York: ...

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Author: Ryan Burke

Publisher: Georgetown University Press

ISBN: 9781626166233

Category: Political Science

Page: 344

View: 571

An ideal textbook for classes on modern airpower and joint operations.

Researching National Security Intelligence

Jervis, Why Intelligence Fails; Erik J. Dahl, Intelligence and Surprise Attack:
Failure and Success from Pearl Harbor to 9/11 and Beyond (Washington, DC:
Georgetown University Press, 2013); James J. Wirtz, Understanding Intelligence
Failure: ...

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Author: Stephen Coulthart

Publisher: Georgetown University Press

ISBN: 9781626167049

Category: Political Science

Page: 272

View: 967

Researchers in the rapidly growing field of intelligence studies face unique and difficult challenges ranging from finding and accessing data on secret activities, to sorting through the politics of intelligence successes and failures, to making sense of complex socio-organizational or psychological phenomena. The contributing authors to Researching National Security Intelligence survey the state of the field and demonstrate how incorporating multiple disciplines helps to generate high-quality, policy-relevant research. Following this approach, the volume provides a conceptual, empirical, and methodological toolkit for scholars and students informed by many disciplines: history, political science, public administration, psychology, communications, and journalism. This collection of essays written by an international group of scholars and practitioners propels intelligence studies forward by demonstrating its growing depth, by suggesting new pathways to the creation of knowledge, and by identifying how scholarship can enhance practice and accountability.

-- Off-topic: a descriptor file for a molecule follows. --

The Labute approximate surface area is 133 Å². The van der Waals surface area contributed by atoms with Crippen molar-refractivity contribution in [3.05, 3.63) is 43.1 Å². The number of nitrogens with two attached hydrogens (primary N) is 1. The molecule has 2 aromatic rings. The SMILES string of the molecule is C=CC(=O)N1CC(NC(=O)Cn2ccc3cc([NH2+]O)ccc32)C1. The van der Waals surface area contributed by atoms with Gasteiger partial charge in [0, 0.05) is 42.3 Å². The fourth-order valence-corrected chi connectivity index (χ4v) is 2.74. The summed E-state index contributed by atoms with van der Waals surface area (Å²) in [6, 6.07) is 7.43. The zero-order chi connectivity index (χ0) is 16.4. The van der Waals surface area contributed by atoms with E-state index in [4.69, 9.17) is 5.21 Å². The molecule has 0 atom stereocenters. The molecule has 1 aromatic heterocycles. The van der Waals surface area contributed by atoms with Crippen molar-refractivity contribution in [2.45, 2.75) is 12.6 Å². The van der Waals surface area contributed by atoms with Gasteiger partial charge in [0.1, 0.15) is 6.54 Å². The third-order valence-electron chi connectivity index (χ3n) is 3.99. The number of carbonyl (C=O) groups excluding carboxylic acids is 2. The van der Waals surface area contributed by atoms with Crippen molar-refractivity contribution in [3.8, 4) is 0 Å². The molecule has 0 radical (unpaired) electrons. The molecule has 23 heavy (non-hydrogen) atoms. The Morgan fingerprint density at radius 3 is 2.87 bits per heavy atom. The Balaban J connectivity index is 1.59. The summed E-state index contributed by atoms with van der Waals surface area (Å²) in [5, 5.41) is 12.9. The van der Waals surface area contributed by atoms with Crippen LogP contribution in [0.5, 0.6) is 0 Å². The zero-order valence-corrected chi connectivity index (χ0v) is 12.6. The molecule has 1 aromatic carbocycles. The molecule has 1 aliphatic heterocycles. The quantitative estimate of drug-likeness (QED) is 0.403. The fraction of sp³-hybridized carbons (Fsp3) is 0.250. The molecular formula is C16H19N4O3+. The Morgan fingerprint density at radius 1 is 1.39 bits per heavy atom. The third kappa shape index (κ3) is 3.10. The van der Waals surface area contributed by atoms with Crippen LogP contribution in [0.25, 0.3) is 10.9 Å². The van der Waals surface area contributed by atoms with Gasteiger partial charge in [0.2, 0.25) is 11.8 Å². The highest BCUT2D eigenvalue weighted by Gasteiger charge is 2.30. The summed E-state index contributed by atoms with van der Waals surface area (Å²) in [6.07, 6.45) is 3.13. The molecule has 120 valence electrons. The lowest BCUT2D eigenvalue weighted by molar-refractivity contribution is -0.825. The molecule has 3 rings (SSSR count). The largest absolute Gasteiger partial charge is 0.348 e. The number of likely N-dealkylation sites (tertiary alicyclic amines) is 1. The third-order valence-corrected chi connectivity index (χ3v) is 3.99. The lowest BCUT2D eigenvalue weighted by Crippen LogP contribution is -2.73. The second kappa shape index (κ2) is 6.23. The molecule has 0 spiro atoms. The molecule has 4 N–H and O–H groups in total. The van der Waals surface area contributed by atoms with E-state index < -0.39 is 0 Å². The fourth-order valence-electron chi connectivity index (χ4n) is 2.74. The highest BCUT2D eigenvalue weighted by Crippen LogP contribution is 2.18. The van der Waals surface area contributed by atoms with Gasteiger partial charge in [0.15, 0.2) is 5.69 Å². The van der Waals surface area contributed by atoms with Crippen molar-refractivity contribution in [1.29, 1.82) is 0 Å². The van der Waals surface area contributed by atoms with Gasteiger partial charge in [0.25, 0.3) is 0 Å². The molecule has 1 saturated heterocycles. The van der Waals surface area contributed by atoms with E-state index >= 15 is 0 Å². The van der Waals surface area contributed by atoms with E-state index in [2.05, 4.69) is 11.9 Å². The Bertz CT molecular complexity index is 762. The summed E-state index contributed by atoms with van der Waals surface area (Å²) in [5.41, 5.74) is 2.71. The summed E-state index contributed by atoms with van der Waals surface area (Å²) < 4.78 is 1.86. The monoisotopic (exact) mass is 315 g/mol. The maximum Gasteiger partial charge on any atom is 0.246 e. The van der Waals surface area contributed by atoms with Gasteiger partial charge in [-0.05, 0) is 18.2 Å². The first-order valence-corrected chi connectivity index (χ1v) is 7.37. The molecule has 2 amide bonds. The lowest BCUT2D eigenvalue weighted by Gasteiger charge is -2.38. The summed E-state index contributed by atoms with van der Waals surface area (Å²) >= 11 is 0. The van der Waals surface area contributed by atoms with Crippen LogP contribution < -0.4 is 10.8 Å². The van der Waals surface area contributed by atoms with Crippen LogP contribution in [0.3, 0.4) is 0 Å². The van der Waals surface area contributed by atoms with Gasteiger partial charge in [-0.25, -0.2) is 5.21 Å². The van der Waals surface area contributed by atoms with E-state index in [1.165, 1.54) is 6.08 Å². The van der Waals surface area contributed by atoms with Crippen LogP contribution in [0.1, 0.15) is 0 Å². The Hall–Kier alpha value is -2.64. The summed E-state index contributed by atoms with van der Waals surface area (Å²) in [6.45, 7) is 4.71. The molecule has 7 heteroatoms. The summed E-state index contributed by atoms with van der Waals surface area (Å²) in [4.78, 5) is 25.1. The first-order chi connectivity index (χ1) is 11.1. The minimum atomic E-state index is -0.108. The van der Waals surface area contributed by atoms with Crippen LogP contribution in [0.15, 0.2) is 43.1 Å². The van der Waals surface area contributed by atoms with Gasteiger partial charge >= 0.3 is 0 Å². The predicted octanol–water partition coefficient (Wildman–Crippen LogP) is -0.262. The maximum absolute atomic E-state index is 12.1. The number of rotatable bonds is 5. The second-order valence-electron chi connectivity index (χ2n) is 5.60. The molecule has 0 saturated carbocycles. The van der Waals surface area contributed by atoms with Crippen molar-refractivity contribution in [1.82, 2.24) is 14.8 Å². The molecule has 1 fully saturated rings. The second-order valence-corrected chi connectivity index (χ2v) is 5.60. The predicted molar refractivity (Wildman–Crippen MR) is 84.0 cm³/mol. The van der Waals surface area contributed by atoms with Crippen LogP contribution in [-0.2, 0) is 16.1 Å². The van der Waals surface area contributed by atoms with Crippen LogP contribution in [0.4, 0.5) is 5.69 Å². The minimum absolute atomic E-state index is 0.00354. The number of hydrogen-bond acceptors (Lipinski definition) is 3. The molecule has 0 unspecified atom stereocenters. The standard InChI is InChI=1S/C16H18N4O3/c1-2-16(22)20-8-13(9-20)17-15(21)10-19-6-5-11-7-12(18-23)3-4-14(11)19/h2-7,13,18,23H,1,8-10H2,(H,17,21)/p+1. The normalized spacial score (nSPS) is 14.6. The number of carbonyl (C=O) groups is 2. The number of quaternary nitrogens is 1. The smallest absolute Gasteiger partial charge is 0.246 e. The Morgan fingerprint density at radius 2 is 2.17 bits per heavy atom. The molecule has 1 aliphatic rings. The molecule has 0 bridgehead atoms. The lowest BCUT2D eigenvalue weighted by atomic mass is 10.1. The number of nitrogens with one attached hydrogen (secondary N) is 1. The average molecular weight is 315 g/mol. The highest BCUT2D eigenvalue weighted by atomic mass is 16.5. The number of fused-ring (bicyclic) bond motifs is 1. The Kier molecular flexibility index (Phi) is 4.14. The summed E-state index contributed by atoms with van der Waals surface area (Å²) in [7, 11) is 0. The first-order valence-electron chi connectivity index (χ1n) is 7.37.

Studies in Intelligence

Why Secret Intelligence Fails . Dulles , VA : Potomac Books , Inc. , 2005. 217
pages , endnotes , bibliography , glossary , index . Michael Turner , a former CIA
analyst and now professor of international affairs at Alliant International
University ...

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Author:

Publisher:

ISBN: UCBK:C089052296

Category: Intelligence service

Page:

View: 755

Archology or the Science of government

If the intelligence fails of apprehending the real objects of existence , i . e . , the
real good and welfare of the subjects of government , disaster must follow . If the
reason does not point out correctly the means to be used , and the actions to be ...

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Author: S. V. BLAKESLEE

Publisher:

ISBN: BL:A0022133686

Category:

Page: 164

View: 847

A Rand Note

It matters little that an intelligence operation produces correct and timely
information if the government fails to use or act on it . The study of intelligence
failure must include successful deception . Unfortunately , no widely accepted
normative ...

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Author:

Publisher:

ISBN: OSU:32435065462277

Category:

Page:

View: 684

German Strategic Deception in the 1930s

It matters little that an intelligence operation produces correct and timely
information if the government fails to use or act on it . The study of intelligence
failure must include successful deception . Unfortunately , no widely accepted
normative ...

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Author: Michael Mihalka

Publisher:

ISBN: IND:39000001900047

Category: Deception

Page: 116

View: 894

The People s Farm and Stock Cyclopedia